The Atari 2600 game Air Raid has long been considered one of the system’s “holy grails” by collectors. It is believed that only 20 or fewer copies of the distinctive powder blue-colored, T-handled cartridge were ever manufactured by the game’s elusive and mysterious creator, Men-A-Vision, in 1982. Until recently, it was also believed that no packaging (read: box and instruction manual) ever existed for the game. That theory got blown up when the first and only known boxed copy surfaced in 2010; its discoverer subsequently sold it off for a handsome $31,600.
Fast forward to a few weeks ago, when a father and daughter duo were prompted to search through their own impressive Atari collection, which had long been in storage, after belatedly reading about the discovery and sale of the first and only boxed Air Raid two years earlier. The father and owner of the collection, Harv Bennett of Pomona, California, recalled possessing a boxed copy of Air Raid himself. And as you have surely deduced by now, Harv was correct.
After coming to the forums at AtariAge (whose user community is widely considered to be the authority in all things Atari) and having the game and its box verified, the game was posted for auction at GameGavel.com. The rest, as they say, is history.
You can read the story behind this example of Air Raid in the auction link above. In short, it was a promotional/demonstration copy that Mr. Bennett, the assistant manager of a local drug store, was lent by Men-A-Vision’s agent to try out at home and see if he wanted to sell in his store. Mr. Bennett declined to order Air Raid for his store (citing uninteresting gameplay, strange packaging design, and his belief that nobody would buy it) and kept the game after Men-A-Vision’s agent declined to take it back; apparently the agent had received similar feedback about the game from his other prospects as well.
But what makes this example particularly exciting -and indeed more valuable than the previous boxed Air Raid– is that, during the auction, Harv and his daughter Alana discovered something hidden inside the box behind the cartridge tray that most collectors were convinced didn’t even exist: the game’s instruction manual. On top of that, the game cartridge, box, and the manual are all in pristine condition. Apart from the brief time Mr. Bennett demoed the game for his store, the cartridge has only been played two other times since 1982; once in the mid ’90s, and once a couple of weeks ago to prove that it works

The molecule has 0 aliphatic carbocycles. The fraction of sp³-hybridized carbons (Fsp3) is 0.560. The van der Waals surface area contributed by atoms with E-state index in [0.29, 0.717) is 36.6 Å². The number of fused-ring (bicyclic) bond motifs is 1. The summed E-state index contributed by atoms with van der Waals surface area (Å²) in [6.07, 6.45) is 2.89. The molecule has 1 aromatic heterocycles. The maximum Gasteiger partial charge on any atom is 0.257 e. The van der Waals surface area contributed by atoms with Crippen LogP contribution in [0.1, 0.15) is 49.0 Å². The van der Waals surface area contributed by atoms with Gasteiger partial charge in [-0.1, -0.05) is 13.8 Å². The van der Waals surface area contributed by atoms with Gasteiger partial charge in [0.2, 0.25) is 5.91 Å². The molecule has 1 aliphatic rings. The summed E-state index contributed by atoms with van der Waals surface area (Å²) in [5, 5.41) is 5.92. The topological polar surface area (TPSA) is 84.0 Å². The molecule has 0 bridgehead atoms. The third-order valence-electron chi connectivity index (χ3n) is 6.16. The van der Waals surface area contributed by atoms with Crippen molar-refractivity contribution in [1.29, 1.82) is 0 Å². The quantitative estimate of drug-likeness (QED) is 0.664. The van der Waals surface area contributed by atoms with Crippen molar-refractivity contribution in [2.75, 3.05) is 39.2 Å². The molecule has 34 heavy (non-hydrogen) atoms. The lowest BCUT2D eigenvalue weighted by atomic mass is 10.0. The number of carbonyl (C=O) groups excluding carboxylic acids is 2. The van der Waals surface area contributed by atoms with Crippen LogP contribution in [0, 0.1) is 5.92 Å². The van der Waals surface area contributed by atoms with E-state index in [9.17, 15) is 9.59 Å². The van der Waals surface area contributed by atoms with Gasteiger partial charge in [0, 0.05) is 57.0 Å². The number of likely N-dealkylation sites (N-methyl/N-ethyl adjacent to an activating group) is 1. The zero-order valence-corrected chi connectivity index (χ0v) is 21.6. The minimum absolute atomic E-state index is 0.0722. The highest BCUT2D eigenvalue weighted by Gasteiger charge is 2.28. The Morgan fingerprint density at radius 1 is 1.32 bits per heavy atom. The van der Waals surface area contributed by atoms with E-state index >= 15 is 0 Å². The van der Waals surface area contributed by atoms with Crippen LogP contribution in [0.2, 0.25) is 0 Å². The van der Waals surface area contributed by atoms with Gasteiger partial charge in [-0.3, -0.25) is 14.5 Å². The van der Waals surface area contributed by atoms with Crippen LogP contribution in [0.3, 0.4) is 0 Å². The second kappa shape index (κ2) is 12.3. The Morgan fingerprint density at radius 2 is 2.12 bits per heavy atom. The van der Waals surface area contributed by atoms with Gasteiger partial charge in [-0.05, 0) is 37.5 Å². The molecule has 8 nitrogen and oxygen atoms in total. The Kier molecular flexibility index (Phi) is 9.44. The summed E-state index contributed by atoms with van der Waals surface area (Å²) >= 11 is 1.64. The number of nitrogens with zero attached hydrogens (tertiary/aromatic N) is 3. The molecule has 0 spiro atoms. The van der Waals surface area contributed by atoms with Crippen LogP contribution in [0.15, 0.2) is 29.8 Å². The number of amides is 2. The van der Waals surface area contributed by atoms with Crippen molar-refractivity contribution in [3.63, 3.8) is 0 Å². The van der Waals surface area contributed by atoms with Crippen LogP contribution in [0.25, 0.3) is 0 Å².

The discovery of the instruction manual is doubly important and exciting for Atari collectors because, in addition to merely existing, it provides the first solid lead to learning who was involved with Men-A-Vision, where it was located, how it operated, how Air Raid came about, and how many copies may still exist: a street address. Before the discovery of the instruction manual and Men-A-Vision’s Sunset Boulevard mailing address, it was unknown whether Men-A-Vision was even located in the United States; Air Raid was often theorized to be yet another Taiwanese pirated cartridge or hack, as much of its source code borrows heavily (read: was lifted outright) from that of the far more common game Space Jockey, by U.S. Games.
It must also be noted that during the time this CIB (“complete in box”) Air Raid was up for auction on GameGavel, yet another boxed copy appeared on eBay. This surprise copy lacked the instruction manual, however, and the box was in substantially lesser condition than Harv and Alana Bennett’s copy; it sold for a “mere” $13,988.89, less than half of what the complete copy on GameGavel sold for. It does, however, raise the number of known boxed Air Raids to three. It is rumored that the only reason we even know the game is called Air Raid is because a former collector owned a boxed copy in the early ’90s (this follows, as there is no print on the cartridge label or in the game itself to indicate its title), and that this most recent “ebay copy” may be that box; this is unconfirmed, and likely unconfirmable, at least as of now.
While the $33,000+ the Bennetts earned from their Air Raid sale may be the record price for an Atari VCS game, it still fails to match the $55,000 that one wealthy Nintendo fanatic was willing to pay for a prototype of The Legend Of Zelda.
(c) 2012 Jeffery Koss